“I’ve looked into the eye of this island, and what I saw was beautiful.”
— John Locke
It’s never been just about an island.
It’s about freewill vs. predestination, good vs. evil, black vs. white, love vs. war. It’s about polar bears and smoke monsters and time travel and alternate realities and nuclear bombs and constants and numbers.
It’s even about The Island.
Since watching the series debut on Sept. 22, 2004, I would eagerly await the next week’s episode, wanting (sometimes desperately) to find out what happens next to this seemingly random collection of people who are dealing with things, both natural and supernatural, far above their heads.
More often than not, the show itself floated above my head, never more so than in Season 4 when the time travel aspect made my head hurt as much as Charlotte’s, although I had significantly fewer nosebleeds. That season marked a turning point for many fans, as they thought the show had jumped the shark, when in reality, it had done nothing more than turn a donkey wheel.
To those who abandoned hope, I tell you this: you made a mistake. You gave up on these characters, some of whom have reached the level of Best in Television History (I’m thinking of you John Locke; you’ve become a legend). New bonds were formed, old partnerships were broken and the show itself launched down the path toward a finale that, for better or worse, comes to a conclusion Sunday, May 23.
I actually feel sorry for Carlton Cuse and Damon Lindelof, the show’s guiding forces, because obsessive fans (this writer included) have lifted expectations to a point so high that it’s likely impossible to reach a satisfactory conclusion. Too many threads will probably be left hanging, too many mysteries unresolved, too many questions unanswered.
They’ve always come through, though. Even during Season 3, when the storytelling seemed to venture off without any sort of strong narrative direction and I threatened to give up on the show entirely, I always came back around and kept watching. For the friends who helped shepherd me to that point, I say thanks.
And so, here we are, ready for the finale, ready to see where they take us. When it comes to Lost, I am a man of faith.
Many, though, are men of science. They demand answers. They want to know every detail behind the island. The characters are less important than the hows and whys of the plot.
This doesn’t mean they’re right or wrong, anymore than Jack Shephard (the original man of science) was right or wrong than John Locke (the original man of faith). It’s just two different viewpoints to the same thing.
I argue, though, that those who fall into the “faith” category are more likely to be long-time viewers, those accustomed to watching one episode per week, then waiting a full seven days before catching the latest in the series. In this time, we had time to dissect every word, every action. We talked about these people like they were our family members. We cared about them, their lives, their choices, their fates.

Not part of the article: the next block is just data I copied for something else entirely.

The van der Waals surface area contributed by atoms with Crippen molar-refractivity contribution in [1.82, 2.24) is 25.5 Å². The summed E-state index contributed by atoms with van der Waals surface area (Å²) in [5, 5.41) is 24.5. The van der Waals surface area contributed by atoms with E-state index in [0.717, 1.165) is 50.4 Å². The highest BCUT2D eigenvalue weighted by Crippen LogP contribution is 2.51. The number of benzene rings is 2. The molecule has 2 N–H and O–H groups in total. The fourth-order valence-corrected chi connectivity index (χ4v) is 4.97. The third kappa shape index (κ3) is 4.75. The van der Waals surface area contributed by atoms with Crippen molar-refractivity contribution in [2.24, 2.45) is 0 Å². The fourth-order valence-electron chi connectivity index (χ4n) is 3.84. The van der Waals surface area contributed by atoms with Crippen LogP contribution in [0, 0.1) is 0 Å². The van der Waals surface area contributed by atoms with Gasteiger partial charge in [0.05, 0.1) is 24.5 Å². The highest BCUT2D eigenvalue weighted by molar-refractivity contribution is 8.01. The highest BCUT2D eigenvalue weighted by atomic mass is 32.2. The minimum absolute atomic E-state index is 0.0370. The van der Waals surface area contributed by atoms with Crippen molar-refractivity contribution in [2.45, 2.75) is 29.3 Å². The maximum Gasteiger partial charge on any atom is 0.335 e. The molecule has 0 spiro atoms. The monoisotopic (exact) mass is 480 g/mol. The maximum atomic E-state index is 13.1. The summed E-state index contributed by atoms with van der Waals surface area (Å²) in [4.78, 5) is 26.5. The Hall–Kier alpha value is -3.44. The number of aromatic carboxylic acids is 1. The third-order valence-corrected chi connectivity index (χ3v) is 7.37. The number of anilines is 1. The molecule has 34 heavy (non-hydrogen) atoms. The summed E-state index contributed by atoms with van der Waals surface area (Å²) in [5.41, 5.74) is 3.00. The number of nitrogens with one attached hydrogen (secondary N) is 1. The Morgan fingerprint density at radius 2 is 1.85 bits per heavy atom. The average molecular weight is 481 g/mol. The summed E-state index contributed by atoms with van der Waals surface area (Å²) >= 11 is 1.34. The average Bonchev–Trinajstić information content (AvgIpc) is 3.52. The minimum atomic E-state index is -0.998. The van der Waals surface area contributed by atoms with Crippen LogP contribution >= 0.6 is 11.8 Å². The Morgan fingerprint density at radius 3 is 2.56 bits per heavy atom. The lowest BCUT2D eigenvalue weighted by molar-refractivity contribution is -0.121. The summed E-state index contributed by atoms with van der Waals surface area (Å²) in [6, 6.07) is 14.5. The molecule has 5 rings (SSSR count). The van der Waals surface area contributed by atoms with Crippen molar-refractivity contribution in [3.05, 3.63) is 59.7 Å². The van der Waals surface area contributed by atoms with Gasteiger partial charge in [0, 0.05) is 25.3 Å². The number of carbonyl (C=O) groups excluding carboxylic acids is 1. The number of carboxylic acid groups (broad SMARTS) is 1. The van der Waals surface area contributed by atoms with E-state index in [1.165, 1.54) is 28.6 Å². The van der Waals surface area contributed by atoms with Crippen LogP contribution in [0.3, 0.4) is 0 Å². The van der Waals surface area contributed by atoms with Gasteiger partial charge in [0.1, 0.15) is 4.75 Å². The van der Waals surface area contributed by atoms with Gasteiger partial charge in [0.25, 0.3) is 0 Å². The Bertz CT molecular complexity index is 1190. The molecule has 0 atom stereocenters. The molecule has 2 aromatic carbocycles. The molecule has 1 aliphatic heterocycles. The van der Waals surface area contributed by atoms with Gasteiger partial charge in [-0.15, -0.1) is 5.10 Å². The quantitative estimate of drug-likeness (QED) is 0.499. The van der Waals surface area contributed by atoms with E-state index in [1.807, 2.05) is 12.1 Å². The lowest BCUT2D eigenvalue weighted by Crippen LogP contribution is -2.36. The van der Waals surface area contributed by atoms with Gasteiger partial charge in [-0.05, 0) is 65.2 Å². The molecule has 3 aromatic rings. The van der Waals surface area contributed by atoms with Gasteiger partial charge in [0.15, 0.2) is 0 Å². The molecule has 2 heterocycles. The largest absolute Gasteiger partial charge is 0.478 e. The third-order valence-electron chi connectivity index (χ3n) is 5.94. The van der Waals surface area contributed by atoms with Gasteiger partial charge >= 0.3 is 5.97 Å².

“The character arcs are more important,” said John Whitlock, who caught Season 1 on DVD and then followed the rest of the series as it originally aired. “Finding out the mythology of the Island is secondary and probably won’t be answered to anyone’s total satisfaction.”
Carrie Smith, a viewer since the original Sept. 22, 2004, air date, agreed.
“On the evening of May 23, I want to turn off the TV believing that these characters are happy and content in wherever their lives have ended up,” she told me. “Although I do love answers, part of the fun is wondering about them and conjecturing up my own answers.”
Viewers of “science,” it seems, are those who started watching later into the series, catching up on DVD, with many watching five or more episodes at a time as they rushed to get caught up in time for the final season.
“To me, the Island is the main character,” said Cory Graham, who started watching Lost DVDs in January 2010. “The faces we see living on the island have interesting stories and fascinating lives, but they’re all constantly interacting with the overall, main character (which is all around them). I may not remember what happens to Claire in 10 years, but I’ll remember what happened with the Island.”
Last year, I rewatched the entire series on DVD, and one advantage to viewing like this is that you have an easier time catching ties between one episode to another. Things that might be missed (or forgotten) stay fresh in your mind, making it somewhat easier to connect the dots.
The drawback, though, is that less time (if any at all) is spent getting to know about the characters. You don’t get a chance to absorb the emotions of the show. As a result, it’s only natural to find yourself drawn to the mechanics of the plot rather than the heart of the characters.
So, as we near the final two-and-a-half hours of Lost, we have one camp wanting resolution to the characters and another camp wanting answers to the island. My truest hope is that Cuse/Lindelof find a happy middle ground, with a little of both being presented, but I’m bracing myself for at least one side to leave grumbling.
I just hope that one day, those recent (and rushed) viewers take the time to go back and watch it all again, only this time doing it an episode or two at a time to let the full extent of the show sink in. While not everyone will eventually come around to realizing the importance of fully embracing the show’s characters as opposed to the plot, I think more than a few will become men of faith.
After all, even Jack Shephard, that original man of science, eventually became a man of faith.